Blogging the Bookshelf

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Entries Tagged as 'Statistical Inference'

The Origins of Statistical Inference – “The Victory Lab: The Secret Science of Winning Campaigns”, Sasha Issenberg

December 4th, 2012 · Comments Off on The Origins of Statistical Inference – “The Victory Lab: The Secret Science of Winning Campaigns”, Sasha Issenberg · Data, Policy, Statistical Inference, Statistics

Not far from Fisher, a young economist named Austin Bradford Hill was growing similarly impatient with the limits of statistics to account for cause and effect in health care. In 1923, for example, Hill received a grant from Britain’s Medical Research Council that sent him to the rural parts of Essex, east of London, to […]

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The Limitations of Statistical Significance – “The Signal and the Noise: The Art and Science of Prediction”, Nate Silver

November 22nd, 2012 · Comments Off on The Limitations of Statistical Significance – “The Signal and the Noise: The Art and Science of Prediction”, Nate Silver · Data, Statistical Inference, Statistics

The bigger problem, however, is that the frequentist methods—in striving for immaculate statistical procedures that can’t be contaminated by the researcher’s bias—keep him hermetically sealed off from the real world. These methods discourage the researcher from considering the underlying context or plausibility of his hypothesis, something that the Bayesian method demands in the form of […]

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More Data Means More Noise – “The Signal and the Noise: The Art and Science of Prediction”, Nate Silver

November 21st, 2012 · Comments Off on More Data Means More Noise – “The Signal and the Noise: The Art and Science of Prediction”, Nate Silver · Data, Prediction, Statistical Inference, Statistics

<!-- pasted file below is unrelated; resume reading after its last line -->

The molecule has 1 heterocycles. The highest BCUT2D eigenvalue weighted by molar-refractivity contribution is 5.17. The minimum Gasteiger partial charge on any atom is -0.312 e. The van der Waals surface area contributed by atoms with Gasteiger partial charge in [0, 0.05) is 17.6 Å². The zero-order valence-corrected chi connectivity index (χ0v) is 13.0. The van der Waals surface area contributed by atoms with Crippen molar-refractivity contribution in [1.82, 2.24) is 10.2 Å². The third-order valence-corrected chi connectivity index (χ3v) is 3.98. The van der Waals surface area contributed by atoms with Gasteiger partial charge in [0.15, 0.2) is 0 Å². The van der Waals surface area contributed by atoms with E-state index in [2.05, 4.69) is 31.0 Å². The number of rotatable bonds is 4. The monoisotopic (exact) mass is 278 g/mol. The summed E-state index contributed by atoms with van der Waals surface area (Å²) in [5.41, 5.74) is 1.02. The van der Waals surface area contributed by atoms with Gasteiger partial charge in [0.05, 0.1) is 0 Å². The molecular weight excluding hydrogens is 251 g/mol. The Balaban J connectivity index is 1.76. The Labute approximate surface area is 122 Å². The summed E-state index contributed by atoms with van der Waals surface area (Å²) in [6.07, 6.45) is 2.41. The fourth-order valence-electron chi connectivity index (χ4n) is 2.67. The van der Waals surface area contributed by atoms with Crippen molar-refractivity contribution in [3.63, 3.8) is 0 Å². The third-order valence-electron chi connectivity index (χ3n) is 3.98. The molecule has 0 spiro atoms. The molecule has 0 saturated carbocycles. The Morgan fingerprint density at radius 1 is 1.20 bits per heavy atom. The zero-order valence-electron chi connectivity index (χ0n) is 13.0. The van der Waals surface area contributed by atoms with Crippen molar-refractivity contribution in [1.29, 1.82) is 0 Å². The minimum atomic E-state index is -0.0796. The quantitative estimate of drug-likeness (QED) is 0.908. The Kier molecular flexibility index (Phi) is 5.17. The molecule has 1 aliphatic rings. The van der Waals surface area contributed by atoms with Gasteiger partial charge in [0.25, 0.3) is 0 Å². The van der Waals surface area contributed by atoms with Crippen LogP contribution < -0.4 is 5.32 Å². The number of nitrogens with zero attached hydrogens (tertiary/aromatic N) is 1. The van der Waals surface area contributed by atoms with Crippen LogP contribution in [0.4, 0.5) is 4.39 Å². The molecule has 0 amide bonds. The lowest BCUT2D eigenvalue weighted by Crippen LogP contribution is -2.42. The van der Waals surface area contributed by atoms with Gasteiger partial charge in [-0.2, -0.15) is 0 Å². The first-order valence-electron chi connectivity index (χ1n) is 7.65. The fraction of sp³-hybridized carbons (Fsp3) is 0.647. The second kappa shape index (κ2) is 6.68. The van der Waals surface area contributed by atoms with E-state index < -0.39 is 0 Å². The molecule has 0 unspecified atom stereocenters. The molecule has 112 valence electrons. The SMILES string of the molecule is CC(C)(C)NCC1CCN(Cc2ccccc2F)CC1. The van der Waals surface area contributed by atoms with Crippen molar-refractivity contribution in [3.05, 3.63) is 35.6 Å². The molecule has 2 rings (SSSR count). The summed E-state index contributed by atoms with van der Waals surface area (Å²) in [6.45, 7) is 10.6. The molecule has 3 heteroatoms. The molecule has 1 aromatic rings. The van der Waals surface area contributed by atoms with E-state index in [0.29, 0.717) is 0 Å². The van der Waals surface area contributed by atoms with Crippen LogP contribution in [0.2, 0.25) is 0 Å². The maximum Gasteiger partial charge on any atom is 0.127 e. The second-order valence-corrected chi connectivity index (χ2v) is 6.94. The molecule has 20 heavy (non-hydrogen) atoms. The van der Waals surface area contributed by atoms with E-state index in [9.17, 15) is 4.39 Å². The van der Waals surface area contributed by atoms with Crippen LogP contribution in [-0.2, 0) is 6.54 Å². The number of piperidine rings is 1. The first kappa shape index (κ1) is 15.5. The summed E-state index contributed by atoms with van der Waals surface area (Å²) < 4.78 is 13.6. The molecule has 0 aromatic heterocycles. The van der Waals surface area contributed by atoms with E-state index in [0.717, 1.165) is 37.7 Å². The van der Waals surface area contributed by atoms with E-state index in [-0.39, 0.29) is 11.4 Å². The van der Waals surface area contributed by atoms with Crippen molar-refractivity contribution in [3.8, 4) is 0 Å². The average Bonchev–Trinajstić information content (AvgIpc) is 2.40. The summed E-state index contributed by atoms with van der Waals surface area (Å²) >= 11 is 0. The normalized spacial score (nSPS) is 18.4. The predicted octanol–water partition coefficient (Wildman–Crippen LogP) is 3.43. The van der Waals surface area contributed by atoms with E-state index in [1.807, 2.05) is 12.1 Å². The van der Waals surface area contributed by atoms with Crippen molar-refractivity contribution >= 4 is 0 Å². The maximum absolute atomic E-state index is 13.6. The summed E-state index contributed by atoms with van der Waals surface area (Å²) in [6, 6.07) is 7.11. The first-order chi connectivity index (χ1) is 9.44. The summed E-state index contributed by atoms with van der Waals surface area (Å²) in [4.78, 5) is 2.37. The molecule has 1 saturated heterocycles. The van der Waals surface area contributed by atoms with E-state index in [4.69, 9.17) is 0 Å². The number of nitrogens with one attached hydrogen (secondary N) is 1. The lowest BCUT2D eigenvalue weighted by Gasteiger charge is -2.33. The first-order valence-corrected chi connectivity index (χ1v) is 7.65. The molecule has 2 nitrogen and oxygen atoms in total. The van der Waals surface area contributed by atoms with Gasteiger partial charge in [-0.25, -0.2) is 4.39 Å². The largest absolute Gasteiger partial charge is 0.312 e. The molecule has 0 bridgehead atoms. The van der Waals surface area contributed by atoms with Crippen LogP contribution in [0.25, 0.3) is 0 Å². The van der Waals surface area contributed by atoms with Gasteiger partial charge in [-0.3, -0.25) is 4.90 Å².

As there is an exponential increase in the amount of available information, there is likewise an exponential increase in the number of hypotheses to investigate. For instance, the U.S. government now publishes data on about 45,000 economic statistics. If you want to test for relationships between all combinations of two pairs of these statistics—is there […]

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In Medicine, Stupid Models Kill People – “The Signal and the Noise: The Art and Science of Prediction”, Nate Silver

November 20th, 2012 · Comments Off on In Medicine, Stupid Models Kill People – “The Signal and the Noise: The Art and Science of Prediction”, Nate Silver · Data, Prediction, Statistical Inference, Statistics

Much of the most thoughtful work on the use and abuse of statistical models and the proper role of prediction comes from people in the medical profession. That is not to say there is nothing on the line when an economist makes a prediction, or a seismologist does. But because of medicine’s intimate connection with […]

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Overfit Models – “The Signal and the Noise: The Art and Science of Prediction”, Nate Silver

November 19th, 2012 · Comments Off on Overfit Models – “The Signal and the Noise: The Art and Science of Prediction”, Nate Silver · Modelling, Quotes, Statistics

But the overfit model scores those extra points in essence by cheating—by fitting noise rather than signal. It actually does a much worse job of explaining the real world. As obvious as this might seem when explained in this way, many forecasters completely ignore this problem. The wide array of statistical methods available to researchers […]

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